Brian Sopher, For The Miami Student

The Weeknd, a project done by Toronto musician Abel Tesfaye, is gaining national attention for his experimentation with R&B music, a style not typically experimented on. (CONTRIBUTED BY SHUBVIRK)

The past few years have seen soul and R&B slowly make their way into the consciousness of experimental music, perhaps culminating with artists like Frank Ocean, The xx and James Blake. Yet The Weeknd has proved to occupy comfortably a middle-point between experimental (perhaps halfhearted) re-appropriation and R&B orthodoxy.

The Weeknd, solo project of Toronto musician Abel Tesfaye, has gained enough attention over the past year to garner quite a lot of critical acclaim with his mixtape trilogy (of which Echoes of Silence is the last installment). He’s garnered enough attention, at least, to catch the ear of fellow Canadian rapper Drake, earning him two guest spots on his latest album, Take Care.

Indeed, The Weeknd, beyond geography, is something of a kindred spirit of Drake’s — Drake’s latest work tends to focus on the isolation of fame and excess, and in return, The Weeknd deals with excess too, but the effect is far less personal, detached and all the more colder for it. In that regard, Echoes of Silence is the very peak of that aesthetic.

The lyrical subject matter of this release is, again, not unfamiliar to those acquainted with Drake: substance abuse, interpersonal detachment and sexuality. But whereas Drake tends to put his heart on his sleeve as to these matters, The Weeknd clouds them in both instrumental and vocal haze. Excess is dealt with in a stark dichotomy; it’s at once presented with regret and moroseness, and at the same time, pride and braggadocio. What is also missing, in this comparison, is the woes of fame that come, especially, with Take Care – the picture of the drawbacks of excess that The Weeknd draws is one that remains out of the spotlight, so to speak, hidden in its own shadow.

The result is a message of overwhelming confusion that can’t even find the stage to confess itself, carried by Tesfaye’s voice, which, it must be said, is by all accounts fantastic. It’s a voice that can whisper and croon with delicate, fragile finesse, and howl with the very same ease. Yet his voice is only one part of the vehicle of the underlying ideology of the music.

Instrumentally, then, the production that Tesfaye uses to surround all this delves into such alien and unknown depths that it’s astonishing. R&B is not particularly a genre known for experimentation; as opposed to other musical styles that have shifted in and out of sub-genres and reactionary movements over the decades, its retained a radio-ready format that while reliable becomes derivative. Echoes of Silence is drenched with fragile, dark atmospherics, notes and chords surging and contracting in the distance, echoing in and out as percussion rises and falls.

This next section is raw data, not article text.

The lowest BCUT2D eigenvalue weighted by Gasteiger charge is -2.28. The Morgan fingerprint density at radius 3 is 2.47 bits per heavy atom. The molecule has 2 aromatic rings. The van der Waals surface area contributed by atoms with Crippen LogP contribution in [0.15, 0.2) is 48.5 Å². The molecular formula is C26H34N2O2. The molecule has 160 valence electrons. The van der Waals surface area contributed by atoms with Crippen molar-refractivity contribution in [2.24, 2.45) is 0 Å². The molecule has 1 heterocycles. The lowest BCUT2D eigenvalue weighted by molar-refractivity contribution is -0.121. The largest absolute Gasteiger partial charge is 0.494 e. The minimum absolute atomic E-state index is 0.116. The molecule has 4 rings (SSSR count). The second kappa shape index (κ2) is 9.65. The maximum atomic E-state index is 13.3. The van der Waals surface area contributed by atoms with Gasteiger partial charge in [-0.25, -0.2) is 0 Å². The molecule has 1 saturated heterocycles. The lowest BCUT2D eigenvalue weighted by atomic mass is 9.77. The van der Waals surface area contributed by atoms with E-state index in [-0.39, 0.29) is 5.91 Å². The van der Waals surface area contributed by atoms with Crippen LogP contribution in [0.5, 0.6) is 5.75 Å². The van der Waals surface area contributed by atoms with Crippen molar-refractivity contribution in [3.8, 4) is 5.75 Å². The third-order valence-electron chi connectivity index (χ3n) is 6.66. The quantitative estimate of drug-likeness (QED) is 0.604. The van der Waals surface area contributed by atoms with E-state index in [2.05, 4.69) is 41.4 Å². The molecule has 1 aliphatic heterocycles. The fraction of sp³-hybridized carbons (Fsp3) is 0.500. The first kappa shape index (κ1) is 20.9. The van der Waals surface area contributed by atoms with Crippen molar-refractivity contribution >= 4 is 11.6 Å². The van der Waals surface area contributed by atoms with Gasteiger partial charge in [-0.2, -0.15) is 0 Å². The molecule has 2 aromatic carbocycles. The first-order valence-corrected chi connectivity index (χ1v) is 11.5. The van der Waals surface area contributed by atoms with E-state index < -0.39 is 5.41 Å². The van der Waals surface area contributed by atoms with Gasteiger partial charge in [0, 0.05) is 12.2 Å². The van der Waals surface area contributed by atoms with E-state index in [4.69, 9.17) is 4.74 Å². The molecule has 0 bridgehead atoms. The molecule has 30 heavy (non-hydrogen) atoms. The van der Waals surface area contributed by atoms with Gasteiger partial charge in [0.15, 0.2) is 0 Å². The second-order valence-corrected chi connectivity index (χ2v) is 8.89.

In this context, Tesfaye’s voice often comes through sounding distant and thus all the more tragic — or even more tragic when it seems to beget the very abyss that surrounds it. The result is a truly claustrophobic sound; just as neurotic and fascinating when it is at its most lush as it is at its most stark. In this way the music becomes a metaphor for the concurrent overwhelming and vapid environment of the emotional disarray that is a measured reflection on having far too much.

The high points on the mix tape serve to prove precisely where Tesfaye succeeds. It opens with a cover of Michael Jackson’s “Dirty Diana” which, if it weren’t for the pulsing, modernistic instrumental remake, could easily be mistaken for the original. In a faithful, yet respectful, mimic of Jackson’s voice, Tesfaye grounds the cover with welcome nostalgia, yet with wispy atmospherics, a roaring bass and drums that pound as if from some mournful other world, he propels the past bewildered into the future. “Montreal” which follows it takes the bombast that preceded it and subdues it, tranquilizing it within a new haze. The two tracks, in tandem, seem to show the sonic poles that The Weeknd embodies, powerful and enormous yet cloaked in worry, as if backed into a corner.

“The Fall” though, perhaps shows where there remains room for The Weeknd’s sonic conclusions to truly come to fruition. The track features production from Clams Casino, a producer who may be recognizable to those familiar with rappers like Lil B and A$AP Rocky, to whom he often lends his spacey, hazy beats. The production on this track, with its processing percussion and subtly swirling ambiance tops anything Tesfaye has produced himself. As good as it is, it exposes that the dark aloofness that Echoes of Silence embodies can go even further. We can only hope Tesfaye takes that step, into the implied abyss that his music surrounds.

Nonetheless, Echoes of Silence, as his Dirty Diania cover suggests, attempts to produce music fundamentally outside of time in two ways: both outside of history and outside of the moment. In this vantage point from above, in the still abyss, the bedlam below of one’s hedonistic revelry is viewed with nervous pride and quiet contempt. The next step, perhaps, is to sonically capture the fall that occurs from above to below.